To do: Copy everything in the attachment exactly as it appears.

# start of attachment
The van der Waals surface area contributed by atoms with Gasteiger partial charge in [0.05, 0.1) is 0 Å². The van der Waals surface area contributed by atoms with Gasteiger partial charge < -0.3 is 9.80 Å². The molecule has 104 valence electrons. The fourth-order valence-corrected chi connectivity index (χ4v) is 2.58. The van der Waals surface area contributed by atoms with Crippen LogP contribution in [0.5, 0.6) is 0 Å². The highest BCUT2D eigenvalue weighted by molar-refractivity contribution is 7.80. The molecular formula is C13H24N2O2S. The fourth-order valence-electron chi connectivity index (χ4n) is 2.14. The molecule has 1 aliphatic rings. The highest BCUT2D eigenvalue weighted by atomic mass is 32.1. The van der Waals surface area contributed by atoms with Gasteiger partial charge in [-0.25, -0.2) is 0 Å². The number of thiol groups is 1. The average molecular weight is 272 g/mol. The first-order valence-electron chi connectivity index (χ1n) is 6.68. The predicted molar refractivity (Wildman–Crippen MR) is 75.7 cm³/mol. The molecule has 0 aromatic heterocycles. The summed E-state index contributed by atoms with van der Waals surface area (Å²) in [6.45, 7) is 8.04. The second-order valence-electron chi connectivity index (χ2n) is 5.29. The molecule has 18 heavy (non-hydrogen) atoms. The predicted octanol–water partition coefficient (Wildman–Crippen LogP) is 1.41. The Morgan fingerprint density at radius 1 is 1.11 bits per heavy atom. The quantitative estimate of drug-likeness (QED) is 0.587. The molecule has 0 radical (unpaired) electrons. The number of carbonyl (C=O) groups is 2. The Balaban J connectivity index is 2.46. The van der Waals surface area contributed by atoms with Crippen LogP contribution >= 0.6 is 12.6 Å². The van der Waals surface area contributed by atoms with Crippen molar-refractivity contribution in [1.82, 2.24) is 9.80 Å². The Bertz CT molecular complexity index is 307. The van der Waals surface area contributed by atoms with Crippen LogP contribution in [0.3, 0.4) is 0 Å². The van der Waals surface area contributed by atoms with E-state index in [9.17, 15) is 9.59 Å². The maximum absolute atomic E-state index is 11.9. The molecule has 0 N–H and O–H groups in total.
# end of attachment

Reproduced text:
The van der Waals surface area contributed by atoms with Gasteiger partial charge in [0.05, 0.1) is 0 Å². The van der Waals surface area contributed by atoms with Gasteiger partial charge < -0.3 is 9.80 Å². The molecule has 104 valence electrons. The fourth-order valence-corrected chi connectivity index (χ4v) is 2.58. The van der Waals surface area contributed by atoms with Crippen LogP contribution in [0.5, 0.6) is 0 Å². The highest BCUT2D eigenvalue weighted by molar-refractivity contribution is 7.80. The molecular formula is C13H24N2O2S. The fourth-order valence-electron chi connectivity index (χ4n) is 2.14. The molecule has 1 aliphatic rings. The highest BCUT2D eigenvalue weighted by atomic mass is 32.1. The van der Waals surface area contributed by atoms with Gasteiger partial charge in [-0.25, -0.2) is 0 Å². The number of thiol groups is 1. The average molecular weight is 272 g/mol. The first-order valence-electron chi connectivity index (χ1n) is 6.68. The predicted molar refractivity (Wildman–Crippen MR) is 75.7 cm³/mol. The molecule has 0 aromatic heterocycles. The summed E-state index contributed by atoms with van der Waals surface area (Å²) in [6.45, 7) is 8.04. The second-order valence-electron chi connectivity index (χ2n) is 5.29. The molecule has 18 heavy (non-hydrogen) atoms. The predicted octanol–water partition coefficient (Wildman–Crippen LogP) is 1.41. The Morgan fingerprint density at radius 1 is 1.11 bits per heavy atom. The quantitative estimate of drug-likeness (QED) is 0.587. The molecule has 0 radical (unpaired) electrons. The number of carbonyl (C=O) groups is 2. The Balaban J connectivity index is 2.46. The van der Waals surface area contributed by atoms with Crippen LogP contribution >= 0.6 is 12.6 Å². The van der Waals surface area contributed by atoms with Crippen molar-refractivity contribution in [1.82, 2.24) is 9.80 Å². The Bertz CT molecular complexity index is 307. The van der Waals surface area contributed by atoms with Crippen LogP contribution in [0.3, 0.4) is 0 Å². The van der Waals surface area contributed by atoms with E-state index in [9.17, 15) is 9.59 Å². The maximum absolute atomic E-state index is 11.9. The molecule has 0 N–H and O–H groups in total.